1. Circle all the “be” verbs
2. Circle the prepositions
3. Ask, what’s the action, who’s performing it?
4. Put the action into a simple active verb (not compound)
5. Start fast — cut out introductory verbiage
6. Once you have a revised, shorter sentence, check to see if you need to add more information
Towards the end Jeff presented the type of phrases in German that drive translators crazy, because they lack the clarity we associate with end weight: “Dieser Zäsur geht die vorliegende Studie nach.”
I got a lot out of Steve Kirk‘s presentation. In his talk on putting the A back in EAP, extended to include thoughts on the use of English as a lingua franca, he focused on putting context first, i.e. treating all text as historic and connected to the specific status and authority of the writer/speaker. As soon as context stops mattering and we focus on accuracy and fluency, we leave what is special and specific to EAP behind. At the University of Durham they aim to skill teachers up to be able to apply scientific methods.
What students need to be doing is dealing with academic matter and expressing complex ideas. Language then follows. So they provide content integrated learning. Speaking and writing are the key skills, the others are ancillary.So what they do is to give their students 4-6 journal articles to read pre-session. That is followed by an essay question. Similarly, a content based lecture precedes speaking. They also have sessions dealing with long reading and note-taking, again a content-based lecture, and finally a 1,000 word essay. He criticized corpus studies as de-contextualizing. Though he hardly had any time at all to expand the idea, he said the importance of ELF is that the local context should lead the way in selecting both the content and the relevant language.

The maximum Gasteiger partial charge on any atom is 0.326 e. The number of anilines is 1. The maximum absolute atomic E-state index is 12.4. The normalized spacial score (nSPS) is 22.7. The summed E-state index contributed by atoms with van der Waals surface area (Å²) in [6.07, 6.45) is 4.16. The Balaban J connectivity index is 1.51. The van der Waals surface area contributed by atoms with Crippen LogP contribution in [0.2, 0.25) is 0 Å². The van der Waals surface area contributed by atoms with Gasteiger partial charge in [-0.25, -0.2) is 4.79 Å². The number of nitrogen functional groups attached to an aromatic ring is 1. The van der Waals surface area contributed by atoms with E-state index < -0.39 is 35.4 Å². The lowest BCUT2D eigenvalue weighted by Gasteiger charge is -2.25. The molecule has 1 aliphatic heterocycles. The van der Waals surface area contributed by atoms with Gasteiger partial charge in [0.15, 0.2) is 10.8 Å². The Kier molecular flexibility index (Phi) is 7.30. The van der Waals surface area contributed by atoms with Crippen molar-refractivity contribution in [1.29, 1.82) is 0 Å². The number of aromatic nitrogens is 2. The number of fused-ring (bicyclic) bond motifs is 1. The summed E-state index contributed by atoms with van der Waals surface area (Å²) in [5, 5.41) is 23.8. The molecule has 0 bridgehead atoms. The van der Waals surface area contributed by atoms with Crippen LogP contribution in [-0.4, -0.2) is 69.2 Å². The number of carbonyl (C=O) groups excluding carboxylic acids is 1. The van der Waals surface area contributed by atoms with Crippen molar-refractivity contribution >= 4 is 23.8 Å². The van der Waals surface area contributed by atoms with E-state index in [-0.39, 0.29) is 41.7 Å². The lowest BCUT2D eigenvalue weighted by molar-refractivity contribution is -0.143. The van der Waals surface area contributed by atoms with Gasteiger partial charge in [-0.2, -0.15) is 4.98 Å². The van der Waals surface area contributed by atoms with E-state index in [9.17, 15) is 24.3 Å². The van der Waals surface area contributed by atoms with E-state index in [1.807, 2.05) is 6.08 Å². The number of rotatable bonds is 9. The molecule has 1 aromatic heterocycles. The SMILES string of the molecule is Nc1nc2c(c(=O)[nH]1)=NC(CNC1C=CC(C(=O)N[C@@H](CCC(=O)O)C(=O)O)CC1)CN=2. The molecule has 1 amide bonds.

I also heard Judith Mader speak on intercultural conflicts in her diverse classes. The conflicts she presented involved the transgression of rules (a student using the word “bullshit” to criticize a task, another handing in a text copied from the Economist as own writing, chatting away over mobile devices). She drove home that rule-based communication requires that these rules be made explicit from the start. That got me thinking that I personally prefer negotiating emergent rules, as the group forms.
It was also helpful to reflect on the general method of analyzing conflict: Look closely at what the student or students expect of the teacher, and at what the teacher expects of the student(s), and compare and contrast. Other lecturers prefer to do this at the beginning of the course, but I prefer to do a cultural learning styles analysis at the beginning, and then study student preferences as they emerge, reacting flexibly and in the situation. But I’ll be thinking through why this is, and what the consequences are as the summer progresses.
The challenges I face in my diverse classroom involve enabling all learners to advance and grow as they compete with each other. I don’t feel challenged myself. But making them aware of their cultural communication preferences is key to keeping them from unfairly blocking their classmates’ progress, which can lead to skewed assessment. So I am more interested in exploring the role of the teacher as a conflict mediator than as an enforcer of given rules.